At least once a day, I must clean my spectacles. Though I am cautious not to ever touch the lenses, nevertheless, my glasses get oils and dirt on them making it more difficult to see clearly. I’m always pleased to note how much brighter, crisper, and better I can see after the cleaning ritual. However, there are times when I am away from my desk in which I store microfiber cloth and cleaning solution. In those times, I have attempted to clean my glasses by such timeless methods as using my breath and my handkerchief or T-shirt. Many times, this merely spreads the smears over a greater portion of my lenses. There is no substitute for properly cleaned eyeglasses.

As Christians we must also be vigilant that we not let our perception be distorted or impeded by our sins and shortcomings. Do we not too often feel that we can see what others are doing wrong while being unwilling or unable to recognize our own blind spots? Doubtless this will call Jesus’ lesson about the speck and the log to mind. In Matthew 7:3-5 New International Version we read, “3 “Why do you look at the speck of sawdust in your brother’s eye and pay no attention to the plank in your own eye?4 How can you say to your brother, ‘Let me take the speck out of your eye,’ when all the time there is a plank in your own eye?5 You hypocrite, first take the plank out of your own eye, and then you will see clearly to remove the speck from your brother’s eye.”

Jesus was making the point that we human beings have a proclivity for being judgmental of others while ignoring our own issues. Indeed, I confess, that is a snare that easily draws us in and springs up around us. The issue Jesus is addressing is not discerning how to help other people, but rather of passing judgment upon them without acknowledging and seeking help for our own sins and shortcomings. Jesus is not against us helping each other, for indeed if I had a literal piece of sawdust in my eye, I would greatly need the help of someone else to safely remove it. In fact, I would welcome its removal. And if you’ve ever had a foreign object in your eye, you know how uncomfortable it is. So, imagine how much effort must go into ignoring a whole plank. The word picture here is of one who has grown accustomed to and comfortable with his/her own sins, but feels righteous, nonetheless. Worse this sin blinded soul believes her/himself to be justified and entirely appropriate to pass judgment on others. To this mentality, Jesus counsels that they deal with their own sins before trying to deal with the sins of others.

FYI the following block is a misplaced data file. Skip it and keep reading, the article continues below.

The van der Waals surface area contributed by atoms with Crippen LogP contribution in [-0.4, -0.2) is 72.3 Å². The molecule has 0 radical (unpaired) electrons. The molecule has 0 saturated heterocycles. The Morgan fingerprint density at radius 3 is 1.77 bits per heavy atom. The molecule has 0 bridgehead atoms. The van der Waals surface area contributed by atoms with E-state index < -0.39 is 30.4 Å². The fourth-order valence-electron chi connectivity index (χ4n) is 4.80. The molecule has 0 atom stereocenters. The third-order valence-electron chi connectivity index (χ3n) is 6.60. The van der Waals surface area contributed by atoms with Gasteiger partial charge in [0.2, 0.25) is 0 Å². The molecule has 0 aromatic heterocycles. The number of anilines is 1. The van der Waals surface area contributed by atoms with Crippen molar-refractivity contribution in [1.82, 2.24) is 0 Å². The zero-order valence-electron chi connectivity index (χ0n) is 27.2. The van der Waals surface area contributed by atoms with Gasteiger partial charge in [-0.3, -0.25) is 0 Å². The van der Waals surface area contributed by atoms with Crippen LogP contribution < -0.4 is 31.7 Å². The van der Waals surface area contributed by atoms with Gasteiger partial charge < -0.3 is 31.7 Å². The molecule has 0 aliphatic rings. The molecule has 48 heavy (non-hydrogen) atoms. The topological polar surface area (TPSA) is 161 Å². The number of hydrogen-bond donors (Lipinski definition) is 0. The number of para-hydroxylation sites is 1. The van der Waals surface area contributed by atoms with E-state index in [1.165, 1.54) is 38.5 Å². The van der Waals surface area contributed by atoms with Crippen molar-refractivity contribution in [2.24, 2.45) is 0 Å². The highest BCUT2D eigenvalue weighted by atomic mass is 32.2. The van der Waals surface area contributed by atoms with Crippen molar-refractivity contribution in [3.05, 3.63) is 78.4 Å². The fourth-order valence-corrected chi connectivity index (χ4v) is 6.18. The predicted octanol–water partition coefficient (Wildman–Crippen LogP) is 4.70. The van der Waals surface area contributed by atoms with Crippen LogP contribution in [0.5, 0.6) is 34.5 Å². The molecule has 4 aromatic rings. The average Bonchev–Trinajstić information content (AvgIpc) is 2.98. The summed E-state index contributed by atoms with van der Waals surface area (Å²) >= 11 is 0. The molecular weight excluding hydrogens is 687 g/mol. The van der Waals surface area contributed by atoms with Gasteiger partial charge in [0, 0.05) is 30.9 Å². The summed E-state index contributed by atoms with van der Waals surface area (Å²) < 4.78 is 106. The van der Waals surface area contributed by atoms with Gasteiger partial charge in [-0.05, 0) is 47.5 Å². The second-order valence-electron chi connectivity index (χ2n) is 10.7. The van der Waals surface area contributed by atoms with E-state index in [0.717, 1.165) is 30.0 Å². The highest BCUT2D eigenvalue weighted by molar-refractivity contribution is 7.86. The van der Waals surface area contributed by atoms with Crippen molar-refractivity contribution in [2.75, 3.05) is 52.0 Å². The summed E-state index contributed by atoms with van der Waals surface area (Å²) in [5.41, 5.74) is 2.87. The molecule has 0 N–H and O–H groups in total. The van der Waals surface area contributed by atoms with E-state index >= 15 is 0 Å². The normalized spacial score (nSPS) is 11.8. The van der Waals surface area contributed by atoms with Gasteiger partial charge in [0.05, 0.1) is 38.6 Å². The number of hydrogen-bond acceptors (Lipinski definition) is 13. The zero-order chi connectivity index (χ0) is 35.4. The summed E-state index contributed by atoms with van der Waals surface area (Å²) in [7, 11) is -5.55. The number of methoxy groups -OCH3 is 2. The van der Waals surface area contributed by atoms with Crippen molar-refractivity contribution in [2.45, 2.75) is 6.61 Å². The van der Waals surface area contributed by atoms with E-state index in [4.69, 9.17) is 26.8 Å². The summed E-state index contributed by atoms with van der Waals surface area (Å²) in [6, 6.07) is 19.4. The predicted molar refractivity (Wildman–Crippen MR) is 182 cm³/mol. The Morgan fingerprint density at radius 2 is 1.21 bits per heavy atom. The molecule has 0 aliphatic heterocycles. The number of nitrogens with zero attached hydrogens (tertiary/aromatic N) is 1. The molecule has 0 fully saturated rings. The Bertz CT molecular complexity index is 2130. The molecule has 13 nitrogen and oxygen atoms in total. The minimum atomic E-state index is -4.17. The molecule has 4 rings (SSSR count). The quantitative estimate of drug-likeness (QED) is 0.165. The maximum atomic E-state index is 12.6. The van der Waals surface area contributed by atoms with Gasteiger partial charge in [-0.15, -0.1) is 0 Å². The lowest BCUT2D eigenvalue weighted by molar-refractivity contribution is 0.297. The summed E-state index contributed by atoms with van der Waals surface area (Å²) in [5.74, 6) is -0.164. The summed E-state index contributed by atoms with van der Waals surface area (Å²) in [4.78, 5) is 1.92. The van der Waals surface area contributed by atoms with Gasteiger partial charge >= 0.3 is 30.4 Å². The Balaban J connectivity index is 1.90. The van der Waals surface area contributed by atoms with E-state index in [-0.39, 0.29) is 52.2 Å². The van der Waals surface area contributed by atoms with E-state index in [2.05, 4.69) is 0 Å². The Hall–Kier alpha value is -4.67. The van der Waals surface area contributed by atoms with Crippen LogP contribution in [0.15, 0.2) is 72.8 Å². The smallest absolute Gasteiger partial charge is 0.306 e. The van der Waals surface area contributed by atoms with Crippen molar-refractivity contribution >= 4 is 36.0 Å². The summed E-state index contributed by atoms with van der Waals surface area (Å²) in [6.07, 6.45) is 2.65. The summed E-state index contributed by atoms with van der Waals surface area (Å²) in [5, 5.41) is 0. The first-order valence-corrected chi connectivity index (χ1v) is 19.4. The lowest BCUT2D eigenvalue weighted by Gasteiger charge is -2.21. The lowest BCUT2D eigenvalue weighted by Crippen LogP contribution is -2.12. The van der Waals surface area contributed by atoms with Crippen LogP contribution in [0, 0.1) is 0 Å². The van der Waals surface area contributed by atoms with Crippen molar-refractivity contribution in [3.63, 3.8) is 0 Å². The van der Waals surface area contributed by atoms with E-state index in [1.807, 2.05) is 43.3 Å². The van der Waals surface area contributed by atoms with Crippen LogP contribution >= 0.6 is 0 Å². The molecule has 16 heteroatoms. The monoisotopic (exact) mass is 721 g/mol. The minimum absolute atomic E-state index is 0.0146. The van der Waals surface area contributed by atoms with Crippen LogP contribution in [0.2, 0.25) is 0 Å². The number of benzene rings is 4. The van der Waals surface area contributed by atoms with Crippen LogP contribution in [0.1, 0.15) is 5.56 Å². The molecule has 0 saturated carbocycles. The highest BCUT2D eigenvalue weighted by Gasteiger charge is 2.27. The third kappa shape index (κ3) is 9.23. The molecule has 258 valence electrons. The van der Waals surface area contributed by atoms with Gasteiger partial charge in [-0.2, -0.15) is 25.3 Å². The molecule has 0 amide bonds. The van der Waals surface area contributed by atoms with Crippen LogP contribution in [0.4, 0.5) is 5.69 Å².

Think about it this way. Imagine that you have a foreign object lodged in your eye, so you go to an ophthalmologist to get it removed. However, when you get into the chair you notice that the doctor’s glasses and indeed the optical examination equipment are both smudged with fingerprints, oil and dirt. Will you want that doctor groping about in your eye? No, you will not! You will demand that the glasses and equipment be cleaned.

So it is with us as Christians with an obligation to love others and help them find salvation in Jesus Christ. We must continually seek the help of Christ to deal with our sins and we must be humble enough to recognize that we are ever in need of the cleansing that Jesus offers. As believers we don’t need to judge sin in others, God has already judged all sin. This means that when we see something that God has called sinful, we are not judging, we are recognizing the thing God has already judged. So, if you see someone steal, you are not judging them if you recognize that stealing is a sin. You are just agreeing with God. However, our problem comes when we want to be the one to mete out the thief’s punishment. It is not given to us to issue a sentence of judgment on others. That prerogative belongs exclusively to God. As Christians our focus should be on getting Jesus’ help to overcome any sin in us and in helping others receive God’s grace so that they can have victory of their sins too! The best way to summarize this is to say that when we look at any other person and fail to agree with God as to what is sinful, we err. Moreover, when we look at a person who has fallen into sin and we fail to love them enough to want to see them freed from sin by the grace of God, we are committing the greater sin.

Contact Pastor Lamb at leadpastor@